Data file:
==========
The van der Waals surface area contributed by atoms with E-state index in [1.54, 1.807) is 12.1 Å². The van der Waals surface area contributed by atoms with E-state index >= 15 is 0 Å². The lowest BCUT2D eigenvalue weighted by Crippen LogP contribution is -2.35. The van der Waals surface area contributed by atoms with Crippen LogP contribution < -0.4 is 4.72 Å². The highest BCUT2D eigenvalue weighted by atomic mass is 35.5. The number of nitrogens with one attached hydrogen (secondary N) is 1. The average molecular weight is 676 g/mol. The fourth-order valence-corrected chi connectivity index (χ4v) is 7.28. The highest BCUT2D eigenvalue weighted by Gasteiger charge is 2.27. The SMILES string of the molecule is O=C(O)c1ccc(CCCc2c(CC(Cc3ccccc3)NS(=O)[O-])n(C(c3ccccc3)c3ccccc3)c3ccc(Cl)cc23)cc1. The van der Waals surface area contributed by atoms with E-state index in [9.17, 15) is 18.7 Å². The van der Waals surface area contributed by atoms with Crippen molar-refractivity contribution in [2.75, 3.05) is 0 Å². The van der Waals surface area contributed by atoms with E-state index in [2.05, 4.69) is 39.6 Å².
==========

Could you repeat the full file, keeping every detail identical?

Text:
The van der Waals surface area contributed by atoms with E-state index in [1.54, 1.807) is 12.1 Å². The van der Waals surface area contributed by atoms with E-state index >= 15 is 0 Å². The lowest BCUT2D eigenvalue weighted by Crippen LogP contribution is -2.35. The van der Waals surface area contributed by atoms with Crippen LogP contribution < -0.4 is 4.72 Å². The highest BCUT2D eigenvalue weighted by atomic mass is 35.5. The number of nitrogens with one attached hydrogen (secondary N) is 1. The average molecular weight is 676 g/mol. The fourth-order valence-corrected chi connectivity index (χ4v) is 7.28. The highest BCUT2D eigenvalue weighted by Gasteiger charge is 2.27. The SMILES string of the molecule is O=C(O)c1ccc(CCCc2c(CC(Cc3ccccc3)NS(=O)[O-])n(C(c3ccccc3)c3ccccc3)c3ccc(Cl)cc23)cc1. The van der Waals surface area contributed by atoms with E-state index in [9.17, 15) is 18.7 Å². The van der Waals surface area contributed by atoms with Crippen molar-refractivity contribution in [2.75, 3.05) is 0 Å². The van der Waals surface area contributed by atoms with E-state index in [2.05, 4.69) is 39.6 Å².